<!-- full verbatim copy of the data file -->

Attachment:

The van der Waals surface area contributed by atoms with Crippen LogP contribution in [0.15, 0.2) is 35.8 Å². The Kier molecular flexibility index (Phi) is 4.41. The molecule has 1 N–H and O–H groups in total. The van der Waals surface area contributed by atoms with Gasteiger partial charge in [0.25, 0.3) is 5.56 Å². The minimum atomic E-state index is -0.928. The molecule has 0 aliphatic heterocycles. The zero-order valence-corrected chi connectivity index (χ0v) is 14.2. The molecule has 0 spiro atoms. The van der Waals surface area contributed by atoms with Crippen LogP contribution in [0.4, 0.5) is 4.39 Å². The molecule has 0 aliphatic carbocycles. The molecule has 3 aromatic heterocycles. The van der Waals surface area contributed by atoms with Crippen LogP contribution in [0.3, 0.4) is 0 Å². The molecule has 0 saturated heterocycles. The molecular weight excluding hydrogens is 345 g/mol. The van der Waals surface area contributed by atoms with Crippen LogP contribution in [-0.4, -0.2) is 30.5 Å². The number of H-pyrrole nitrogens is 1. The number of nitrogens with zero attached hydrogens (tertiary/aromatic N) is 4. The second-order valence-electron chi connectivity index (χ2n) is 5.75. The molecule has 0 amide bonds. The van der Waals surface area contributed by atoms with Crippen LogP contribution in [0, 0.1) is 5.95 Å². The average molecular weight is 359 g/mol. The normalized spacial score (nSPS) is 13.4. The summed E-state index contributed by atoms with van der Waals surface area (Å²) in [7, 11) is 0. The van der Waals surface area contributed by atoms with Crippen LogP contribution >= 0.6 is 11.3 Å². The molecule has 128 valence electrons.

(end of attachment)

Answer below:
The van der Waals surface area contributed by atoms with Crippen LogP contribution in [0.15, 0.2) is 35.8 Å². The Kier molecular flexibility index (Phi) is 4.41. The molecule has 1 N–H and O–H groups in total. The van der Waals surface area contributed by atoms with Gasteiger partial charge in [0.25, 0.3) is 5.56 Å². The minimum atomic E-state index is -0.928. The molecule has 0 aliphatic heterocycles. The zero-order valence-corrected chi connectivity index (χ0v) is 14.2. The molecule has 0 spiro atoms. The van der Waals surface area contributed by atoms with Crippen LogP contribution in [0.4, 0.5) is 4.39 Å². The molecule has 0 aliphatic carbocycles. The molecule has 3 aromatic heterocycles. The van der Waals surface area contributed by atoms with Crippen LogP contribution in [0.3, 0.4) is 0 Å². The molecule has 0 saturated heterocycles. The molecular weight excluding hydrogens is 345 g/mol. The van der Waals surface area contributed by atoms with Crippen LogP contribution in [-0.4, -0.2) is 30.5 Å². The number of H-pyrrole nitrogens is 1. The number of nitrogens with zero attached hydrogens (tertiary/aromatic N) is 4. The second-order valence-electron chi connectivity index (χ2n) is 5.75. The molecule has 0 amide bonds. The van der Waals surface area contributed by atoms with Crippen LogP contribution in [0, 0.1) is 5.95 Å². The average molecular weight is 359 g/mol. The normalized spacial score (nSPS) is 13.4. The summed E-state index contributed by atoms with van der Waals surface area (Å²) in [7, 11) is 0. The van der Waals surface area contributed by atoms with Crippen LogP contribution >= 0.6 is 11.3 Å². The molecule has 128 valence electrons.